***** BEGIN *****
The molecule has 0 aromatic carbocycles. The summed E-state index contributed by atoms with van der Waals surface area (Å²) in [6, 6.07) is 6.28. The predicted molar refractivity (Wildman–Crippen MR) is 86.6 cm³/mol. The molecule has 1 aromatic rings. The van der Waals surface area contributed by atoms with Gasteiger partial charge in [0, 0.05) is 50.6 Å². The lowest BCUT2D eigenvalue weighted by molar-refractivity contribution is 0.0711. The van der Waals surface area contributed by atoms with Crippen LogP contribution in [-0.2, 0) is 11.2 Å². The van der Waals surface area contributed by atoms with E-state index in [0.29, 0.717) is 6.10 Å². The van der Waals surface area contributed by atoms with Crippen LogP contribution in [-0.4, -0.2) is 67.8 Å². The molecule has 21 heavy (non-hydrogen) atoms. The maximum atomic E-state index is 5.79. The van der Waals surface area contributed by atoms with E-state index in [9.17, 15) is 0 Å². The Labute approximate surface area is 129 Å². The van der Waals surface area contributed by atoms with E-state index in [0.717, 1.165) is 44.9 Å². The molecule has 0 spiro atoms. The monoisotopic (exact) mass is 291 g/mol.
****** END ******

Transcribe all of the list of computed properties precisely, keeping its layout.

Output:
The molecule has 0 aromatic carbocycles. The summed E-state index contributed by atoms with van der Waals surface area (Å²) in [6, 6.07) is 6.28. The predicted molar refractivity (Wildman–Crippen MR) is 86.6 cm³/mol. The molecule has 1 aromatic rings. The van der Waals surface area contributed by atoms with Gasteiger partial charge in [0, 0.05) is 50.6 Å². The lowest BCUT2D eigenvalue weighted by molar-refractivity contribution is 0.0711. The van der Waals surface area contributed by atoms with Crippen LogP contribution in [-0.2, 0) is 11.2 Å². The van der Waals surface area contributed by atoms with E-state index in [0.29, 0.717) is 6.10 Å². The van der Waals surface area contributed by atoms with Crippen LogP contribution in [-0.4, -0.2) is 67.8 Å². The molecule has 21 heavy (non-hydrogen) atoms. The maximum atomic E-state index is 5.79. The van der Waals surface area contributed by atoms with E-state index in [9.17, 15) is 0 Å². The Labute approximate surface area is 129 Å². The van der Waals surface area contributed by atoms with E-state index in [0.717, 1.165) is 44.9 Å². The molecule has 0 spiro atoms. The monoisotopic (exact) mass is 291 g/mol.